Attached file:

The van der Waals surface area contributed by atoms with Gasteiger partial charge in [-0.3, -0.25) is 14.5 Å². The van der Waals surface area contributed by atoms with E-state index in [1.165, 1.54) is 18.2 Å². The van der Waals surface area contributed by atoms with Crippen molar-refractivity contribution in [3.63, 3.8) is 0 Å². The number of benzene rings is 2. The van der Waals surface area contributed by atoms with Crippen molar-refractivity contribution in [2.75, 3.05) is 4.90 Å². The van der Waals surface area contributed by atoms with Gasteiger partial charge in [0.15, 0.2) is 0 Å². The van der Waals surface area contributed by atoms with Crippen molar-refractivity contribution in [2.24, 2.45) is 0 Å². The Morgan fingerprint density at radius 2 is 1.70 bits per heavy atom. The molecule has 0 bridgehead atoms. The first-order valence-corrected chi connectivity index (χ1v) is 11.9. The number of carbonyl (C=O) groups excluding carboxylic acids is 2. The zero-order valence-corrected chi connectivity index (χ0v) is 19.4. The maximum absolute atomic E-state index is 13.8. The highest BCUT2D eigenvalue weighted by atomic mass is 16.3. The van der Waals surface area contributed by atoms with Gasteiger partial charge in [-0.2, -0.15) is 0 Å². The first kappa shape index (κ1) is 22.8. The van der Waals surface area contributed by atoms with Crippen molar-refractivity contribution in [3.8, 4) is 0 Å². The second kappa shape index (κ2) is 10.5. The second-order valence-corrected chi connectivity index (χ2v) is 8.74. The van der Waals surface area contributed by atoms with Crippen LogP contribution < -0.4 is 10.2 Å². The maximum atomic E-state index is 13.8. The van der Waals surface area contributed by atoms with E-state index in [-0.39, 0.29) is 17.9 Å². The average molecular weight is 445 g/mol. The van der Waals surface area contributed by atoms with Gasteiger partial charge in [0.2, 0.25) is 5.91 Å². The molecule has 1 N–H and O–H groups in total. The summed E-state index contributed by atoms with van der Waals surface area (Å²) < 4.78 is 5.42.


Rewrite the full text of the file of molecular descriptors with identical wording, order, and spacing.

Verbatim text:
The van der Waals surface area contributed by atoms with Gasteiger partial charge in [-0.3, -0.25) is 14.5 Å². The van der Waals surface area contributed by atoms with E-state index in [1.165, 1.54) is 18.2 Å². The van der Waals surface area contributed by atoms with Crippen molar-refractivity contribution in [3.63, 3.8) is 0 Å². The number of benzene rings is 2. The van der Waals surface area contributed by atoms with Crippen molar-refractivity contribution in [2.75, 3.05) is 4.90 Å². The van der Waals surface area contributed by atoms with Gasteiger partial charge in [0.15, 0.2) is 0 Å². The van der Waals surface area contributed by atoms with Crippen molar-refractivity contribution in [2.24, 2.45) is 0 Å². The Morgan fingerprint density at radius 2 is 1.70 bits per heavy atom. The molecule has 0 bridgehead atoms. The first-order valence-corrected chi connectivity index (χ1v) is 11.9. The number of carbonyl (C=O) groups excluding carboxylic acids is 2. The zero-order valence-corrected chi connectivity index (χ0v) is 19.4. The maximum absolute atomic E-state index is 13.8. The highest BCUT2D eigenvalue weighted by atomic mass is 16.3. The van der Waals surface area contributed by atoms with Gasteiger partial charge in [-0.2, -0.15) is 0 Å². The first kappa shape index (κ1) is 22.8. The van der Waals surface area contributed by atoms with Crippen molar-refractivity contribution in [3.8, 4) is 0 Å². The second kappa shape index (κ2) is 10.5. The second-order valence-corrected chi connectivity index (χ2v) is 8.74. The van der Waals surface area contributed by atoms with Crippen LogP contribution < -0.4 is 10.2 Å². The maximum atomic E-state index is 13.8. The van der Waals surface area contributed by atoms with E-state index in [-0.39, 0.29) is 17.9 Å². The average molecular weight is 445 g/mol. The van der Waals surface area contributed by atoms with Gasteiger partial charge in [0.2, 0.25) is 5.91 Å². The molecule has 1 N–H and O–H groups in total. The summed E-state index contributed by atoms with van der Waals surface area (Å²) < 4.78 is 5.42.